So I was helping a friend of mine out with his master thesis, as he had no idea about a specific topic in which I had a few years of industrial experience. However, he had no idea about what I was talking about, so I coded a lot of his solutions for him (this is in the field of signal processing, so the programming part is quite important).

Now I find out that he has directly used my code in his thesis and plans publications with this code, all without acknowledging or crediting my contribution in any way. Talking to him yielded no results, as he is convinced that he is right, and since he edited and rewrote my code he doesn't need to acknowledge me. Is this ethical? Is there anything I can/should do?

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    Is it ethical? No. Is there something you can do? Not really. What should you do? Cross him off, and in the future - talk about what credit you expect beforehand.
    – user68958
    Aug 5 '18 at 19:53
  • Idk, thought I would mention this to the professor, doesn't seem its worth much though Aug 5 '18 at 19:56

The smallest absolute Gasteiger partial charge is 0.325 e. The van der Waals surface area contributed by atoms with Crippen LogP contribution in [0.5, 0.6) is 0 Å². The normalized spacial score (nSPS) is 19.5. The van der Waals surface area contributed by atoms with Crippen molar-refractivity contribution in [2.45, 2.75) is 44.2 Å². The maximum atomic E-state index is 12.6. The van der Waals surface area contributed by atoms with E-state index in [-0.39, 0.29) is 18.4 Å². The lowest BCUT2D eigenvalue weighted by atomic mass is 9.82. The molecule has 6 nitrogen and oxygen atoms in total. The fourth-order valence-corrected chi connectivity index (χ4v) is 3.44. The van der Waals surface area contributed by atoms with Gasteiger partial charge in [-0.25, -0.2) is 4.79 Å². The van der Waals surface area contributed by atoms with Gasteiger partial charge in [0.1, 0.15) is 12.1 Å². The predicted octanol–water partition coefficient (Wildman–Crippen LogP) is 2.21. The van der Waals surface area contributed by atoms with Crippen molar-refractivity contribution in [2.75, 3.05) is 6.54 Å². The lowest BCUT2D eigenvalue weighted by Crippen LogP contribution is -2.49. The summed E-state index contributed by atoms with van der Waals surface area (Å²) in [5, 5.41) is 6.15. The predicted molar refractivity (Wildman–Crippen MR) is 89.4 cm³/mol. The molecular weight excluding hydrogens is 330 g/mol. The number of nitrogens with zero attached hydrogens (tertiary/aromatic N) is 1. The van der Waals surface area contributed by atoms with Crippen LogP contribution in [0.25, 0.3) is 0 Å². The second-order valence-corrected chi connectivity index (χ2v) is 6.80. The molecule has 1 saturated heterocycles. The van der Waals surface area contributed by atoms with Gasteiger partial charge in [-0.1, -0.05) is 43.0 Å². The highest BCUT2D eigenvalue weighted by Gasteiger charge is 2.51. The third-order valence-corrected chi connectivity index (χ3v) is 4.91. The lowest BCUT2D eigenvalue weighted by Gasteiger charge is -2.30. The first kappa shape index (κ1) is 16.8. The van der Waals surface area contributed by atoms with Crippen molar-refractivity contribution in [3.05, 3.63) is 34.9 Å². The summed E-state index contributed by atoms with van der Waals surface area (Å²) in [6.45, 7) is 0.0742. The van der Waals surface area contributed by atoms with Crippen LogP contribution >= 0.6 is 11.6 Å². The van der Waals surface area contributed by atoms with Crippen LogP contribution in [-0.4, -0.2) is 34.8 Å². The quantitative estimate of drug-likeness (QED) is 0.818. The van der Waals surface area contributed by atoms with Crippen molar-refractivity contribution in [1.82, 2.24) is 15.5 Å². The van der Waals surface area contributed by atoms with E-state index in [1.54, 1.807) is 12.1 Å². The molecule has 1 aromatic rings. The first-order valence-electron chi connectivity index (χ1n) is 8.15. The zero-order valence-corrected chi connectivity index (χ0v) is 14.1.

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    Ex-friend, unfortunately, ... Aug 5 '18 at 21:02
  • @paulgarrett hindsight always 20/20 Aug 5 '18 at 21:35
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    @J-Kun The thesis is already complete and accepted. I found out about this as I was studying the thesis Aug 6 '18 at 8:23

If as you report, it is a clear ethical breach. It should be mentioned to his professor. But you will want proof of the case, such as your old codes or emails via which you corresponded.

The reasons for not doing this are largely political, if you need a relationship with this prof (or the student) and think this will jeopardize it.

But if you want acknowledgement only, perhaps telling the other student that you plans to make a class for plagiarism with his professor may be enough to get him to behave better - at least this time. You could even send him the paragraph of acknowledgement that you would expect him to include.

However, be careful here to avoid any claim that might be construed as slander. In making the case talk/write about what you contributed without characterizing his behavior. Just the facts, not accusations. If he refuses to do the right thing you could, perhaps, simultaneously send a case file to him and the professor.

  • The professor has no idea about this, he doesn't even know that I'm involved Aug 6 '18 at 8:22
  • @resonance20, that makes it harder to do as now the charge is more serious. You have to choose how important it is to you to do anything. I can't advise there.
    – Buffy
    Aug 6 '18 at 10:52

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